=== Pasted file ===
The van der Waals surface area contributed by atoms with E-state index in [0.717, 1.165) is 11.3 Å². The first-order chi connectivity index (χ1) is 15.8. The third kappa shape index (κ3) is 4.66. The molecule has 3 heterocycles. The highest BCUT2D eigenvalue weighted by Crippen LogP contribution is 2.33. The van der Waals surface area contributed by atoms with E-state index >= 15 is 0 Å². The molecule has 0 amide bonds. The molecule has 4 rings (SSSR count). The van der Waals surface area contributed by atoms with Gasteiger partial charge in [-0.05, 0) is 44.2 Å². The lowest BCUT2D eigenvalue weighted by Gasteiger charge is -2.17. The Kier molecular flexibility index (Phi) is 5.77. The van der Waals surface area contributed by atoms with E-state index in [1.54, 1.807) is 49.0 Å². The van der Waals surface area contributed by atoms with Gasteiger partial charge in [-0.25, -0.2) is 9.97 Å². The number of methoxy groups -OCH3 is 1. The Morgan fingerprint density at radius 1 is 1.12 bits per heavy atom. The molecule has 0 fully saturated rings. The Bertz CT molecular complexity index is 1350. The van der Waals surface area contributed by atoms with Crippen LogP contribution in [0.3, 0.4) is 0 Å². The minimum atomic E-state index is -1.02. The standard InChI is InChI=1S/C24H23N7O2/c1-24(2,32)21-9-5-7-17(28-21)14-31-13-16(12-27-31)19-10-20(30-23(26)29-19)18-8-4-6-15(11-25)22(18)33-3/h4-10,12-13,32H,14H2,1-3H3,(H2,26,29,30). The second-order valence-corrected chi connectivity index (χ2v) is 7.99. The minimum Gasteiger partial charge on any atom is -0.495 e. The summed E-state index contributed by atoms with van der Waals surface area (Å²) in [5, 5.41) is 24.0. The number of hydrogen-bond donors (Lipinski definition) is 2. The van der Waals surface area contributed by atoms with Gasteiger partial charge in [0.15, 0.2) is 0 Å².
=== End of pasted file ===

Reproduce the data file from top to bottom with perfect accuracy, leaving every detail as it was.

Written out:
The van der Waals surface area contributed by atoms with E-state index in [0.717, 1.165) is 11.3 Å². The first-order chi connectivity index (χ1) is 15.8. The third kappa shape index (κ3) is 4.66. The molecule has 3 heterocycles. The highest BCUT2D eigenvalue weighted by Crippen LogP contribution is 2.33. The van der Waals surface area contributed by atoms with E-state index >= 15 is 0 Å². The molecule has 0 amide bonds. The molecule has 4 rings (SSSR count). The van der Waals surface area contributed by atoms with Gasteiger partial charge in [-0.05, 0) is 44.2 Å². The lowest BCUT2D eigenvalue weighted by Gasteiger charge is -2.17. The Kier molecular flexibility index (Phi) is 5.77. The van der Waals surface area contributed by atoms with E-state index in [1.54, 1.807) is 49.0 Å². The van der Waals surface area contributed by atoms with Gasteiger partial charge in [-0.25, -0.2) is 9.97 Å². The number of methoxy groups -OCH3 is 1. The Morgan fingerprint density at radius 1 is 1.12 bits per heavy atom. The molecule has 0 fully saturated rings. The Bertz CT molecular complexity index is 1350. The van der Waals surface area contributed by atoms with Crippen LogP contribution in [0.3, 0.4) is 0 Å². The minimum atomic E-state index is -1.02. The standard InChI is InChI=1S/C24H23N7O2/c1-24(2,32)21-9-5-7-17(28-21)14-31-13-16(12-27-31)19-10-20(30-23(26)29-19)18-8-4-6-15(11-25)22(18)33-3/h4-10,12-13,32H,14H2,1-3H3,(H2,26,29,30). The second-order valence-corrected chi connectivity index (χ2v) is 7.99. The minimum Gasteiger partial charge on any atom is -0.495 e. The summed E-state index contributed by atoms with van der Waals surface area (Å²) in [5, 5.41) is 24.0. The number of hydrogen-bond donors (Lipinski definition) is 2. The van der Waals surface area contributed by atoms with Gasteiger partial charge in [0.15, 0.2) is 0 Å².